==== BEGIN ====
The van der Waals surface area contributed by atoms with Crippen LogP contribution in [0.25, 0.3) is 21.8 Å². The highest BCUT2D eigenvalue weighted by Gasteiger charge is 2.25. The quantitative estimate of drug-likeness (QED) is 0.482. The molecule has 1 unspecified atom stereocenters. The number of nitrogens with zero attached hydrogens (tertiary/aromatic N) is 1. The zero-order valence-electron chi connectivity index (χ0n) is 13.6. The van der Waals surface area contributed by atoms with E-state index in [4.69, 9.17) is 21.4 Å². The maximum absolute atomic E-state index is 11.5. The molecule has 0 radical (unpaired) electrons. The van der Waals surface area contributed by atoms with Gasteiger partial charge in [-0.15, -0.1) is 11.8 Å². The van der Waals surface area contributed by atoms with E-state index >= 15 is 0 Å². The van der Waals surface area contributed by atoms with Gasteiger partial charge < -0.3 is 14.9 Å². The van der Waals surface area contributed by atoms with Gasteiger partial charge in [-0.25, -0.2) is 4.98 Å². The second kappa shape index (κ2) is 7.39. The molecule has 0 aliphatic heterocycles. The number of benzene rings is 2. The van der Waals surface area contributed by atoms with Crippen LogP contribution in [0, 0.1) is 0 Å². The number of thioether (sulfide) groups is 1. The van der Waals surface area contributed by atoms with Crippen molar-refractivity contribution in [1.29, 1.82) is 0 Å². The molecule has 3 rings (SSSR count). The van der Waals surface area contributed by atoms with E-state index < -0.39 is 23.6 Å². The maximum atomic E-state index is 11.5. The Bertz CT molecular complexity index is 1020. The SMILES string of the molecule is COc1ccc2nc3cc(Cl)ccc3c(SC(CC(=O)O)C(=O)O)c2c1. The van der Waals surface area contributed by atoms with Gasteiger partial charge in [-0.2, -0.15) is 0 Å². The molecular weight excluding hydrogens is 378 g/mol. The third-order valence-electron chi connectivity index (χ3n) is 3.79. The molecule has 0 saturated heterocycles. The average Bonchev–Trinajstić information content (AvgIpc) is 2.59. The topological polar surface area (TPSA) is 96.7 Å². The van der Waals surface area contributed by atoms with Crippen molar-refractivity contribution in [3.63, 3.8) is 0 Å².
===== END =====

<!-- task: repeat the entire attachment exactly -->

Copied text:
The van der Waals surface area contributed by atoms with Crippen LogP contribution in [0.25, 0.3) is 21.8 Å². The highest BCUT2D eigenvalue weighted by Gasteiger charge is 2.25. The quantitative estimate of drug-likeness (QED) is 0.482. The molecule has 1 unspecified atom stereocenters. The number of nitrogens with zero attached hydrogens (tertiary/aromatic N) is 1. The zero-order valence-electron chi connectivity index (χ0n) is 13.6. The van der Waals surface area contributed by atoms with E-state index in [4.69, 9.17) is 21.4 Å². The maximum absolute atomic E-state index is 11.5. The molecule has 0 radical (unpaired) electrons. The van der Waals surface area contributed by atoms with Gasteiger partial charge in [-0.15, -0.1) is 11.8 Å². The van der Waals surface area contributed by atoms with E-state index >= 15 is 0 Å². The van der Waals surface area contributed by atoms with Gasteiger partial charge < -0.3 is 14.9 Å². The van der Waals surface area contributed by atoms with Gasteiger partial charge in [-0.25, -0.2) is 4.98 Å². The second kappa shape index (κ2) is 7.39. The molecule has 0 aliphatic heterocycles. The number of benzene rings is 2. The van der Waals surface area contributed by atoms with Crippen LogP contribution in [0, 0.1) is 0 Å². The number of thioether (sulfide) groups is 1. The van der Waals surface area contributed by atoms with Crippen molar-refractivity contribution in [1.29, 1.82) is 0 Å². The molecule has 3 rings (SSSR count). The van der Waals surface area contributed by atoms with E-state index < -0.39 is 23.6 Å². The maximum atomic E-state index is 11.5. The Bertz CT molecular complexity index is 1020. The SMILES string of the molecule is COc1ccc2nc3cc(Cl)ccc3c(SC(CC(=O)O)C(=O)O)c2c1. The van der Waals surface area contributed by atoms with Gasteiger partial charge in [-0.2, -0.15) is 0 Å². The molecular weight excluding hydrogens is 378 g/mol. The third-order valence-electron chi connectivity index (χ3n) is 3.79. The molecule has 0 saturated heterocycles. The average Bonchev–Trinajstić information content (AvgIpc) is 2.59. The topological polar surface area (TPSA) is 96.7 Å². The van der Waals surface area contributed by atoms with Crippen molar-refractivity contribution in [3.63, 3.8) is 0 Å².